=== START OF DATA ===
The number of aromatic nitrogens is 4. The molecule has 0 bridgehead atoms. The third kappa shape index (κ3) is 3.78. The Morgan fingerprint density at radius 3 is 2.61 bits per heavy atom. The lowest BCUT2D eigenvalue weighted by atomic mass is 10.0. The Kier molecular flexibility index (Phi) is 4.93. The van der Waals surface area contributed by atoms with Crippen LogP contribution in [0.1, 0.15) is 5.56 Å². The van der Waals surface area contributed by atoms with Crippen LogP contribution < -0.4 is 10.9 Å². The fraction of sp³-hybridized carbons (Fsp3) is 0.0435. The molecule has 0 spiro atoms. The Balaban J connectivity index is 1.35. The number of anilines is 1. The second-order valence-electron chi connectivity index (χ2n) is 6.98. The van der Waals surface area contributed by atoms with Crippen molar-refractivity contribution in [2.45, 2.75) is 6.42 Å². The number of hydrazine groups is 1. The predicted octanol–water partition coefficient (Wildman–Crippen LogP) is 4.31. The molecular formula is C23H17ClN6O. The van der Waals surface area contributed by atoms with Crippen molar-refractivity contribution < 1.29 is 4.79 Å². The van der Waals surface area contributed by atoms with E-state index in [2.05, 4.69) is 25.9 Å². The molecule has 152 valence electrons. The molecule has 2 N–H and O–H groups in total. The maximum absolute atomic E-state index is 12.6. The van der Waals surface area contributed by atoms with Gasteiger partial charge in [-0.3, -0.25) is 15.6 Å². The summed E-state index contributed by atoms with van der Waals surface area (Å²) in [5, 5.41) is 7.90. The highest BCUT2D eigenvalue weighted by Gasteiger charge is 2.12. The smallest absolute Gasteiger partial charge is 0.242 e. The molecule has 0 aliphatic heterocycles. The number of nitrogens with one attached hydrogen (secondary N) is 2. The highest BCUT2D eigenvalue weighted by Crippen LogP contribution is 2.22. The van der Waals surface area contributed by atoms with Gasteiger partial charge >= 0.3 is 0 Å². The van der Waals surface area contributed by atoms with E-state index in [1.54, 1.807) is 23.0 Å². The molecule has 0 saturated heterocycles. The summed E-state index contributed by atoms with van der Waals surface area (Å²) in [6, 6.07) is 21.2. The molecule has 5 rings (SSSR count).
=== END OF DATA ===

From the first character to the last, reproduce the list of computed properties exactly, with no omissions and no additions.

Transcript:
The number of aromatic nitrogens is 4. The molecule has 0 bridgehead atoms. The third kappa shape index (κ3) is 3.78. The Morgan fingerprint density at radius 3 is 2.61 bits per heavy atom. The lowest BCUT2D eigenvalue weighted by atomic mass is 10.0. The Kier molecular flexibility index (Phi) is 4.93. The van der Waals surface area contributed by atoms with Crippen LogP contribution in [0.1, 0.15) is 5.56 Å². The van der Waals surface area contributed by atoms with Crippen LogP contribution < -0.4 is 10.9 Å². The fraction of sp³-hybridized carbons (Fsp3) is 0.0435. The molecule has 0 spiro atoms. The Balaban J connectivity index is 1.35. The number of anilines is 1. The second-order valence-electron chi connectivity index (χ2n) is 6.98. The van der Waals surface area contributed by atoms with Crippen molar-refractivity contribution in [2.45, 2.75) is 6.42 Å². The number of hydrazine groups is 1. The predicted octanol–water partition coefficient (Wildman–Crippen LogP) is 4.31. The molecular formula is C23H17ClN6O. The van der Waals surface area contributed by atoms with Crippen molar-refractivity contribution < 1.29 is 4.79 Å². The van der Waals surface area contributed by atoms with E-state index in [2.05, 4.69) is 25.9 Å². The molecule has 152 valence electrons. The molecule has 2 N–H and O–H groups in total. The maximum absolute atomic E-state index is 12.6. The van der Waals surface area contributed by atoms with Gasteiger partial charge in [-0.3, -0.25) is 15.6 Å². The summed E-state index contributed by atoms with van der Waals surface area (Å²) in [5, 5.41) is 7.90. The highest BCUT2D eigenvalue weighted by Gasteiger charge is 2.12. The smallest absolute Gasteiger partial charge is 0.242 e. The molecule has 0 aliphatic heterocycles. The number of nitrogens with one attached hydrogen (secondary N) is 2. The highest BCUT2D eigenvalue weighted by Crippen LogP contribution is 2.22. The van der Waals surface area contributed by atoms with Gasteiger partial charge >= 0.3 is 0 Å². The van der Waals surface area contributed by atoms with E-state index in [1.54, 1.807) is 23.0 Å². The molecule has 0 saturated heterocycles. The summed E-state index contributed by atoms with van der Waals surface area (Å²) in [6, 6.07) is 21.2. The molecule has 5 rings (SSSR count).